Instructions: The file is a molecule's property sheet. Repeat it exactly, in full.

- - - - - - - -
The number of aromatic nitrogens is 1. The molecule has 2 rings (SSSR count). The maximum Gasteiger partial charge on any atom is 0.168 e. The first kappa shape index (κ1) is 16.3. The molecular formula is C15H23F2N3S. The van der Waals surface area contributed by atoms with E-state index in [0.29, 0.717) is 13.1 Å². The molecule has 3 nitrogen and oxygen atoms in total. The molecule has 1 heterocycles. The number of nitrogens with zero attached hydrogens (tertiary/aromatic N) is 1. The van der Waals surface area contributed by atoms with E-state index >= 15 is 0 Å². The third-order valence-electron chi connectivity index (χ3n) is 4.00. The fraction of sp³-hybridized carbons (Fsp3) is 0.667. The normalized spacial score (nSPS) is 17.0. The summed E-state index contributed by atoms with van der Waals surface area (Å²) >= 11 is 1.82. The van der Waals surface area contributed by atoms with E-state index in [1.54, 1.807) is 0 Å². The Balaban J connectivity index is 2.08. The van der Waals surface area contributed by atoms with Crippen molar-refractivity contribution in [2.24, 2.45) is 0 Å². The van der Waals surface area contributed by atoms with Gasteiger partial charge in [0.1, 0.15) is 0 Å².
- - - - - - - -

The number of aromatic nitrogens is 1. The molecule has 2 rings (SSSR count). The maximum Gasteiger partial charge on any atom is 0.168 e. The first kappa shape index (κ1) is 16.3. The molecular formula is C15H23F2N3S. The van der Waals surface area contributed by atoms with E-state index in [0.29, 0.717) is 13.1 Å². The molecule has 3 nitrogen and oxygen atoms in total. The molecule has 1 heterocycles. The number of nitrogens with zero attached hydrogens (tertiary/aromatic N) is 1. The van der Waals surface area contributed by atoms with E-state index >= 15 is 0 Å². The third-order valence-electron chi connectivity index (χ3n) is 4.00. The fraction of sp³-hybridized carbons (Fsp3) is 0.667. The normalized spacial score (nSPS) is 17.0. The summed E-state index contributed by atoms with van der Waals surface area (Å²) >= 11 is 1.82. The van der Waals surface area contributed by atoms with E-state index in [1.54, 1.807) is 0 Å². The Balaban J connectivity index is 2.08. The van der Waals surface area contributed by atoms with Crippen molar-refractivity contribution in [2.24, 2.45) is 0 Å². The van der Waals surface area contributed by atoms with Gasteiger partial charge in [0.1, 0.15) is 0 Å².